What does being married mean to you?
To me, being married is definitely about commitment and it also means that we can be together no matter what happens. What I mean is that we have the paperwork, so at least from a legal standpoint there shouldn’t be a reason why we can’t be together (geographically speaking).

What are your dreams for your future together as a married couple?
We’d like to be more independent financially, so we can go to Austria together every once in a while. Right now I take our son back alone, since we currently just can’t afford going back together. It’s tough to be separated, especially with a little child. The last time I took our baby son back to Austria, our son just ignored my husband when we were reunited in Beijing, because he was so hurt his dad didn’t come with us.

I hope that some day Austrian culture will feel more natural to my husband, too, but otherwise I just hope that we can be happily together, no matter where we are located geographically and give our son a happy childhood.

Both my husband and I like traveling, so that’s also something we want to do whenever we have some time and money.

What's the best marital advice that you received from elder family/friends?
I think the best advice I got is from my mother-in-law. It wasn’t about marriage per-se, but she once said after my husband had to explain to her that I sometimes I say things differently in Chinese than I mean them: “I don’t mind the cultural differences and misunderstandings, as long as you two are happy, that’s all that matters.” I feel so loved knowing that she’ll support us no matter what and puts our happiness before anything else. I think that’s good advice to go with for anyone being married, that although there might be differences, you can still work on them and be happy together.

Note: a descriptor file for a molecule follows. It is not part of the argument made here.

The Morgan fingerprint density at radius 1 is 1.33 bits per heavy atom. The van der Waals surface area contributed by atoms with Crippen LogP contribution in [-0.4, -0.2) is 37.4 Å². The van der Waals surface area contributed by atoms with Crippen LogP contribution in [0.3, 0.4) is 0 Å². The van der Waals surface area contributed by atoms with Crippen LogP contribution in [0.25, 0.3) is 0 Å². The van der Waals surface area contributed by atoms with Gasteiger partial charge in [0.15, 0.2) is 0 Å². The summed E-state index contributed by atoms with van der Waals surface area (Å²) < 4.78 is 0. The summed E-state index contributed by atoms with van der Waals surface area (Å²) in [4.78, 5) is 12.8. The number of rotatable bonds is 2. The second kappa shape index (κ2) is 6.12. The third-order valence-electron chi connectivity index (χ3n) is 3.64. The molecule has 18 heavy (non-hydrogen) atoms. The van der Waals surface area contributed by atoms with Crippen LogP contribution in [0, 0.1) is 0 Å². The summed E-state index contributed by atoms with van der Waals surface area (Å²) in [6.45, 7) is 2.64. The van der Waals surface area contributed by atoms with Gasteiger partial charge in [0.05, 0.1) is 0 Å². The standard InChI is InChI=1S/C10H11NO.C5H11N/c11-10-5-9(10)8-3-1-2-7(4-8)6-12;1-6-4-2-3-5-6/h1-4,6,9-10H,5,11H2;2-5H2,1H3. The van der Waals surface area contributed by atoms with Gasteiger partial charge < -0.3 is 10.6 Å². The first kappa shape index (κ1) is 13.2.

What do you do to keep your relationship alive? What kinds of things do you do to connect with your spouse?
We like to joke with each other and make a point in spending quality time together just the two of us. We like going to the cinema, to bathhouses in winter or for a walk in the evening in summer, and we have a tradition of enjoying coffee together on Saturday mornings.


In what ways have you adopted aspects of your spouse's culture?
It’s very common in China to have the grandparents help out (a lot) with raising your kid, and some even raise the kids instead of the parents. We currently live in Northeast China in close proximity to my in-laws. When my husband and I are at work or go on a date, they take care of our son (they really love taking care of him and our son loves playing with them, so it’s a win-win for all of us).

I drink hot water a lot, and when I have internal heat (a TCM-term), I’ll boil some Chrysanthemum tea. Whenever our son has a cold or a fever, I drink boiled ginger water. My mother-in-law says that he will take up the ginger when he nurses. 

I also try to be considerate of my husband and get him a glass of water or a snack when he works from home. Chinese often show their love with actions, not with words, and I try to take that into account.

Has your family adopted aspects of your spouse's culture?
Not really, we don’t live in Austria and most of my family members have never been to China. For our wedding, my paternal grandmother and aunts considered wearing Qipao’s (traditional Chinese dresses). They decided for traditional Austrian dresses in the end, because they wanted to show our husband what those looked like.


What aspects of your spouse's culture do you find difficult to embrace?
The fact that in Chinese society you have to figuratively bow to elders, people higher in rank or with more power than you and the sexism that can still be very prevalent here (thank you, Confucius!).